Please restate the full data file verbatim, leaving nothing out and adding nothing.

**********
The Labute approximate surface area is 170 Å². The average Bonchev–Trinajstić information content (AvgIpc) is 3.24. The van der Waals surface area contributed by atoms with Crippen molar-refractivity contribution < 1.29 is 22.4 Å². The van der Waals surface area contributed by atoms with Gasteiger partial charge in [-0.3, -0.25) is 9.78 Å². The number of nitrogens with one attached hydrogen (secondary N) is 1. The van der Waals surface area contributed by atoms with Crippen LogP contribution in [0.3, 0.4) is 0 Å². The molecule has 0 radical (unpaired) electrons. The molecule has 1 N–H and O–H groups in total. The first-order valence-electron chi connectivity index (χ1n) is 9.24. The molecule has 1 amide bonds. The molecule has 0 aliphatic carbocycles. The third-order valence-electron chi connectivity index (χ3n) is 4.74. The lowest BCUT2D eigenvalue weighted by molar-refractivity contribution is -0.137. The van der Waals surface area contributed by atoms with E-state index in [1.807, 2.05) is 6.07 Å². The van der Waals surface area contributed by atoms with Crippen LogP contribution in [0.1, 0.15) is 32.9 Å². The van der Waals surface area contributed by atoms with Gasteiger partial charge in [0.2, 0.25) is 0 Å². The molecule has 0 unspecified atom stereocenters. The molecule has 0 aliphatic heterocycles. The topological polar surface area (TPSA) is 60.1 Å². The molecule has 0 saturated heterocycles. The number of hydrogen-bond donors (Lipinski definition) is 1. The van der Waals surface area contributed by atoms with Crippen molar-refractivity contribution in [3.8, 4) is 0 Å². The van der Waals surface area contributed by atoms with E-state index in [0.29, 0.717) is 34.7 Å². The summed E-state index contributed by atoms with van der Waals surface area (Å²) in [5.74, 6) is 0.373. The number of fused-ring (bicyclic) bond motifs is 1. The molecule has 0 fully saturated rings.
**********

The Labute approximate surface area is 170 Å². The average Bonchev–Trinajstić information content (AvgIpc) is 3.24. The van der Waals surface area contributed by atoms with Crippen molar-refractivity contribution < 1.29 is 22.4 Å². The van der Waals surface area contributed by atoms with Gasteiger partial charge in [-0.3, -0.25) is 9.78 Å². The number of nitrogens with one attached hydrogen (secondary N) is 1. The van der Waals surface area contributed by atoms with Crippen LogP contribution in [0.3, 0.4) is 0 Å². The molecule has 0 radical (unpaired) electrons. The molecule has 1 N–H and O–H groups in total. The first-order valence-electron chi connectivity index (χ1n) is 9.24. The molecule has 1 amide bonds. The molecule has 0 aliphatic carbocycles. The third-order valence-electron chi connectivity index (χ3n) is 4.74. The lowest BCUT2D eigenvalue weighted by molar-refractivity contribution is -0.137. The van der Waals surface area contributed by atoms with E-state index in [1.807, 2.05) is 6.07 Å². The van der Waals surface area contributed by atoms with Crippen LogP contribution in [0.1, 0.15) is 32.9 Å². The van der Waals surface area contributed by atoms with Gasteiger partial charge in [0.2, 0.25) is 0 Å². The molecule has 0 unspecified atom stereocenters. The molecule has 0 aliphatic heterocycles. The topological polar surface area (TPSA) is 60.1 Å². The molecule has 0 saturated heterocycles. The number of hydrogen-bond donors (Lipinski definition) is 1. The van der Waals surface area contributed by atoms with Crippen molar-refractivity contribution in [3.8, 4) is 0 Å². The van der Waals surface area contributed by atoms with E-state index in [0.29, 0.717) is 34.7 Å². The summed E-state index contributed by atoms with van der Waals surface area (Å²) in [5.74, 6) is 0.373. The number of fused-ring (bicyclic) bond motifs is 1. The molecule has 0 fully saturated rings.